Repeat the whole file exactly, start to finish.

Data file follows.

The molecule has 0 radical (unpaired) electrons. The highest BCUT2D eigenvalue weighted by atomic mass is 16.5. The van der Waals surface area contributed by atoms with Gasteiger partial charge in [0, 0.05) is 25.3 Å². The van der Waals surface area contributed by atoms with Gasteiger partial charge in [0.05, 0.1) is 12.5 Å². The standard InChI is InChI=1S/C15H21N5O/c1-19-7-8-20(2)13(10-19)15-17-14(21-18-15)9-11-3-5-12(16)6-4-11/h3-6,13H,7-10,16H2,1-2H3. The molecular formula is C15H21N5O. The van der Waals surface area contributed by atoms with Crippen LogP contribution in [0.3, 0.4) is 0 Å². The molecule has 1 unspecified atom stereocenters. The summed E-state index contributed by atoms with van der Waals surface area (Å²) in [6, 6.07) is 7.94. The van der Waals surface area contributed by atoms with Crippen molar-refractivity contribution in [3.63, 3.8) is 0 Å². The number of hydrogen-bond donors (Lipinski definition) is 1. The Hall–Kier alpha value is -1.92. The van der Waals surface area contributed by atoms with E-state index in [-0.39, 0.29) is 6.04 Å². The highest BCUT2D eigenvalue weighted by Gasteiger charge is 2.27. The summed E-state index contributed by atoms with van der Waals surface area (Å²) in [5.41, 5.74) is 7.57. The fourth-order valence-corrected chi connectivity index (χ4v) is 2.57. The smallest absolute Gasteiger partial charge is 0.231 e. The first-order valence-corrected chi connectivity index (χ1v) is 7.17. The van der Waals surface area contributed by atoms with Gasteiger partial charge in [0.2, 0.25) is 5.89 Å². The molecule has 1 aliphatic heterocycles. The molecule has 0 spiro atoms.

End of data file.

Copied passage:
The molecule has 0 radical (unpaired) electrons. The highest BCUT2D eigenvalue weighted by atomic mass is 16.5. The van der Waals surface area contributed by atoms with Gasteiger partial charge in [0, 0.05) is 25.3 Å². The van der Waals surface area contributed by atoms with Gasteiger partial charge in [0.05, 0.1) is 12.5 Å². The standard InChI is InChI=1S/C15H21N5O/c1-19-7-8-20(2)13(10-19)15-17-14(21-18-15)9-11-3-5-12(16)6-4-11/h3-6,13H,7-10,16H2,1-2H3. The molecular formula is C15H21N5O. The van der Waals surface area contributed by atoms with Crippen LogP contribution in [0.3, 0.4) is 0 Å². The molecule has 1 unspecified atom stereocenters. The summed E-state index contributed by atoms with van der Waals surface area (Å²) in [6, 6.07) is 7.94. The van der Waals surface area contributed by atoms with Crippen molar-refractivity contribution in [3.63, 3.8) is 0 Å². The number of hydrogen-bond donors (Lipinski definition) is 1. The Hall–Kier alpha value is -1.92. The van der Waals surface area contributed by atoms with E-state index in [-0.39, 0.29) is 6.04 Å². The highest BCUT2D eigenvalue weighted by Gasteiger charge is 2.27. The summed E-state index contributed by atoms with van der Waals surface area (Å²) in [5.41, 5.74) is 7.57. The fourth-order valence-corrected chi connectivity index (χ4v) is 2.57. The smallest absolute Gasteiger partial charge is 0.231 e. The first-order valence-corrected chi connectivity index (χ1v) is 7.17. The van der Waals surface area contributed by atoms with Gasteiger partial charge in [0.2, 0.25) is 5.89 Å². The molecule has 1 aliphatic heterocycles. The molecule has 0 spiro atoms.